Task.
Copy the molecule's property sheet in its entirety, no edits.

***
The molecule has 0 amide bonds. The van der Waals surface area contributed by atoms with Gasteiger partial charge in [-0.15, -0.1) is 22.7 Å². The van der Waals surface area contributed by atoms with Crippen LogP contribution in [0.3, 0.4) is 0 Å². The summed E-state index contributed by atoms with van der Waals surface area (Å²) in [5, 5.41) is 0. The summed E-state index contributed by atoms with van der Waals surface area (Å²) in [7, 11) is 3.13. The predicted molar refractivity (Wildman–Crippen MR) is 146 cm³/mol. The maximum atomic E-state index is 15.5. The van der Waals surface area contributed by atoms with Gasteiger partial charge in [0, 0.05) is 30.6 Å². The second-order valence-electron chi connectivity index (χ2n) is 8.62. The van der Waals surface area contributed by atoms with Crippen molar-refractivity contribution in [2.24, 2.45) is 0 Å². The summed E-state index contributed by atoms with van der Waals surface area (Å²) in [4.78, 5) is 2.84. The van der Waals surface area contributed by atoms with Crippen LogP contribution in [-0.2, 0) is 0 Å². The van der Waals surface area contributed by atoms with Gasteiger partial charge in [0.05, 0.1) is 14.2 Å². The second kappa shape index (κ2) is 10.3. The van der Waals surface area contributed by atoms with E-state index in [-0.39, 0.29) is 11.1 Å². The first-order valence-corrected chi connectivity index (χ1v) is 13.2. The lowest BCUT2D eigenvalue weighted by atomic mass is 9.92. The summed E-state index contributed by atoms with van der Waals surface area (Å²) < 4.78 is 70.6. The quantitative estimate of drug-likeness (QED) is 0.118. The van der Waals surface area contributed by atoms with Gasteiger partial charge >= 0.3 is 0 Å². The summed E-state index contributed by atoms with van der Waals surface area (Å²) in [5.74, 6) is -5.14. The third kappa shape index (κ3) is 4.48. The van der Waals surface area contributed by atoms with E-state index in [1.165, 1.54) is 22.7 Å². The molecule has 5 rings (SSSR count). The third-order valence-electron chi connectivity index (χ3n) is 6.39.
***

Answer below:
The molecule has 0 amide bonds. The van der Waals surface area contributed by atoms with Gasteiger partial charge in [-0.15, -0.1) is 22.7 Å². The van der Waals surface area contributed by atoms with Crippen LogP contribution in [0.3, 0.4) is 0 Å². The summed E-state index contributed by atoms with van der Waals surface area (Å²) in [5, 5.41) is 0. The summed E-state index contributed by atoms with van der Waals surface area (Å²) in [7, 11) is 3.13. The predicted molar refractivity (Wildman–Crippen MR) is 146 cm³/mol. The maximum atomic E-state index is 15.5. The van der Waals surface area contributed by atoms with Gasteiger partial charge in [0, 0.05) is 30.6 Å². The second-order valence-electron chi connectivity index (χ2n) is 8.62. The van der Waals surface area contributed by atoms with Crippen molar-refractivity contribution in [2.24, 2.45) is 0 Å². The summed E-state index contributed by atoms with van der Waals surface area (Å²) in [4.78, 5) is 2.84. The van der Waals surface area contributed by atoms with Crippen LogP contribution in [-0.2, 0) is 0 Å². The van der Waals surface area contributed by atoms with Gasteiger partial charge in [0.05, 0.1) is 14.2 Å². The second kappa shape index (κ2) is 10.3. The van der Waals surface area contributed by atoms with E-state index in [-0.39, 0.29) is 11.1 Å². The first-order valence-corrected chi connectivity index (χ1v) is 13.2. The lowest BCUT2D eigenvalue weighted by atomic mass is 9.92. The summed E-state index contributed by atoms with van der Waals surface area (Å²) < 4.78 is 70.6. The quantitative estimate of drug-likeness (QED) is 0.118. The van der Waals surface area contributed by atoms with Gasteiger partial charge >= 0.3 is 0 Å². The summed E-state index contributed by atoms with van der Waals surface area (Å²) in [5.74, 6) is -5.14. The third kappa shape index (κ3) is 4.48. The van der Waals surface area contributed by atoms with E-state index in [1.165, 1.54) is 22.7 Å². The molecule has 5 rings (SSSR count). The third-order valence-electron chi connectivity index (χ3n) is 6.39.